A New Beginning

After the fish dying off, I took a break. It was nice in a way to not think about any plants or fish, especially after the less than successful spring/summer and fish catastrophe. However, I had a great system sitting there, doing nothing…

I was too late to start seeds for the fall season, but I was in Home Depot the other week and saw Romaine Lettuce and iceburg lettuce seedlings, and thought, “It’s now or never!” They also had broccoli and cauliflower, so I got some of those as well. I cleared out the remaining plants in the growbeds (okra was still alive and kicking!), and began anew.

Yesterday, I went to Danbury Fish Farms and got 25 new 6-8″ blue catfish, just as before – they seemed to stand the near freezing weather just fine, so are a decent choice, I’d say. Maybe this time next year I’ll get to cook some. Today, little Nat and I got some more lettuce and some swiss chard to replace where a squirrel or something ate one of the broccoli plant leaves. Here it is – hope we fare well this season!

Swiss chard and broccoli in the back, cauliflower in the front
Swiss chard and broccoli in the back, cauliflower in the front
Chives and garlic chives hold over from last season, having grown all year.  I like to munch on them.  Lettuces and brussel sprout seedlings sitting in netpots.  My mom always said she hated brussel sprouts, so I have never had them.  We'll see!
Chives and garlic chives hold over from last season, having grown all year. I like to munch on them. Lettuces and brussel sprout seedlings sitting in netpots. My mom always said she hated brussel sprouts, so I have never had them. We’ll see!
Broccoli in back, cauliflower in front
Broccoli in back, cauliflower in front
Broccoli in back, cauliflower in front
Broccoli in back, cauliflower in front

Genocide!

In mid-August, we went on a cruise, and I had my neighbor feed the fish while I was gone. When I got back I noticed that there were many branches in our front yard, and learned that there had been a big storm the day before, which was a day after I had my neighbor feed the fish for the last time. Alas, this rainstorm seemed to have shorted out the electrical source to the pump, and all the fish in the tank were dead, due to no oxygenation. 🙁

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Oh well, if it had to happen, it happened at the right time. I had given up on the current round of plants, anyway.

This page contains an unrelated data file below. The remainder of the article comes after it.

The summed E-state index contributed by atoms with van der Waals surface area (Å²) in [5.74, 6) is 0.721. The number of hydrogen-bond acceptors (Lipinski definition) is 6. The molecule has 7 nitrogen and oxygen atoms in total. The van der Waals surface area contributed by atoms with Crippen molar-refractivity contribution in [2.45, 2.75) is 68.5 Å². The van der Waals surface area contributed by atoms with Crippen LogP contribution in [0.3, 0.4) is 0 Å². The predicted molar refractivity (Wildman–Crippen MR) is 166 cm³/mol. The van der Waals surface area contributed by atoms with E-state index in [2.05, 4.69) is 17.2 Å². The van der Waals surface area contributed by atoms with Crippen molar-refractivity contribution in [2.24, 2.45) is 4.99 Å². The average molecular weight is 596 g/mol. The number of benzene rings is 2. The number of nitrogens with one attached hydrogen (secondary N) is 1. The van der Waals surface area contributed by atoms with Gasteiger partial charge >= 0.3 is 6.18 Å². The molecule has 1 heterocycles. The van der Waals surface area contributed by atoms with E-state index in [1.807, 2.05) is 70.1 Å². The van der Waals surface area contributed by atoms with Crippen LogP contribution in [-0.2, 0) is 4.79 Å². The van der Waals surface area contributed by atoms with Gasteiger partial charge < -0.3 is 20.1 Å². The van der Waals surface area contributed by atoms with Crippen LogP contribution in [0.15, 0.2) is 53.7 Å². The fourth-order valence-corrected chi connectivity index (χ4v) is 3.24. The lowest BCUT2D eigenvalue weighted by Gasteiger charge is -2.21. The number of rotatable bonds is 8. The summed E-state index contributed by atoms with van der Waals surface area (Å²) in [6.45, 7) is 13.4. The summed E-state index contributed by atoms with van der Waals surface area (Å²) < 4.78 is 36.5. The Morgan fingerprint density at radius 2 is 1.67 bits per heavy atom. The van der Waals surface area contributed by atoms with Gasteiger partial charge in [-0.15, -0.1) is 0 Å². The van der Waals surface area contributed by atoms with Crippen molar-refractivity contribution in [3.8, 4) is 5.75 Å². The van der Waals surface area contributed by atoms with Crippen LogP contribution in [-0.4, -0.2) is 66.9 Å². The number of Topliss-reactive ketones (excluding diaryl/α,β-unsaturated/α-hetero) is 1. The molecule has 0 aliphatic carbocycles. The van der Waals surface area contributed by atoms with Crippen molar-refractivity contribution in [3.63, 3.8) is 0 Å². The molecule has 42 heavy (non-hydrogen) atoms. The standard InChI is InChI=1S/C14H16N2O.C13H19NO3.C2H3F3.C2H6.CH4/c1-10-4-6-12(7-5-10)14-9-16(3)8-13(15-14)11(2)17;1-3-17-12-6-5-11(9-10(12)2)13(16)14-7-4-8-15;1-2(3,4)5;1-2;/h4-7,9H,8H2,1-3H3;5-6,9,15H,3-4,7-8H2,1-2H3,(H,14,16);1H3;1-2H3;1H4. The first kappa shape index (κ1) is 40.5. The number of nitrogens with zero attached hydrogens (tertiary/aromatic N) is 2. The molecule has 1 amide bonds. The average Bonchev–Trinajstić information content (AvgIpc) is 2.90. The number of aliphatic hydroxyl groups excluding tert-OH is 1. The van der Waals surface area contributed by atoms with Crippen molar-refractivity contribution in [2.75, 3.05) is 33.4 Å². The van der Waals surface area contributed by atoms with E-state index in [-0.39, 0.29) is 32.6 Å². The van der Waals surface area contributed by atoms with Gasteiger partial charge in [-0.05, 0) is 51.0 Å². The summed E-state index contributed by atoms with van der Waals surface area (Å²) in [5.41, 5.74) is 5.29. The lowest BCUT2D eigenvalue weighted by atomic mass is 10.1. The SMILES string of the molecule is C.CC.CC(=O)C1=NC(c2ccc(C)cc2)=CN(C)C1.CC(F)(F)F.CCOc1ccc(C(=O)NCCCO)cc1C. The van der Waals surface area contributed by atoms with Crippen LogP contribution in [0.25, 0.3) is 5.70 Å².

The Fate of the Spring Planting

It’s been waaaaay too long since I posted anything… I think because I got an iPhone, I could take pictures and not have to upload them immediately to see them again, as I would with the SD card in my real camera. So, now I’m trying to catch up on posts – I wonder how many pics fit in a post?

Little Nat shows where we put flower pots below the strawberry runners to encourage new plants
May 4 – Little Nat shows where we put flower pots below the strawberry runners to encourage new plants

 

May 10th - the cherry tomato plants are getting a little out of hand.  Strawberry plants good and healthy!
May 10th – the cherry tomato plants are getting a little out of hand. Strawberry plants good and healthy!
May 12 - the spaghetti squash is not doing so well - I had some hose issues with the NFT tubes which resulted in stagnant water in this growbed for a while
May 12 – the spaghetti squash is not doing so well – I had some hose issues with the NFT tubes which resulted in stagnant water in this growbed for a while
May 12 - cherry tomatoes
May 12 – cherry tomatoes
May 12 - strawberry plants - some getting a little less green
May 12 – strawberry plants – some getting a little less green
May 12 - cucumbers on the left starting to fade.  Marglobe tomatoes and basil growing up
May 12 – cucumbers on the left starting to fade. Marglobe tomatoes and basil growing up
May 12 - Roma tomatoes in the back, bell peppers on the right, and little Nat's sunflower from daycare thrown in the middle
May 12 – Roma tomatoes in the back, bell peppers on the right, and little Nat’s sunflower from daycare thrown in the middle

 

May 26 - First ripe cherry tomato
May 26 – First ripe cherry tomato
May 26 - Okra flower - these opened for just about a day only, before dropping off and leaving the vegetable part in its place
May 26 – Okra flower – these opened for just about a day only, before dropping off and leaving the vegetable part in its place
May 26 - pretty row of cherry tomtoes
May 26 – pretty row of cherry tomtoes
May 26 - roma tomatoes, Nat's sunflower, and peppers
May 26 – roma tomatoes, Nat’s sunflower, and peppers
May 26 - Cucumbers continue their decline, though tomatoes shooting up
May 26 – Cucumbers continue their decline, though tomatoes shooting up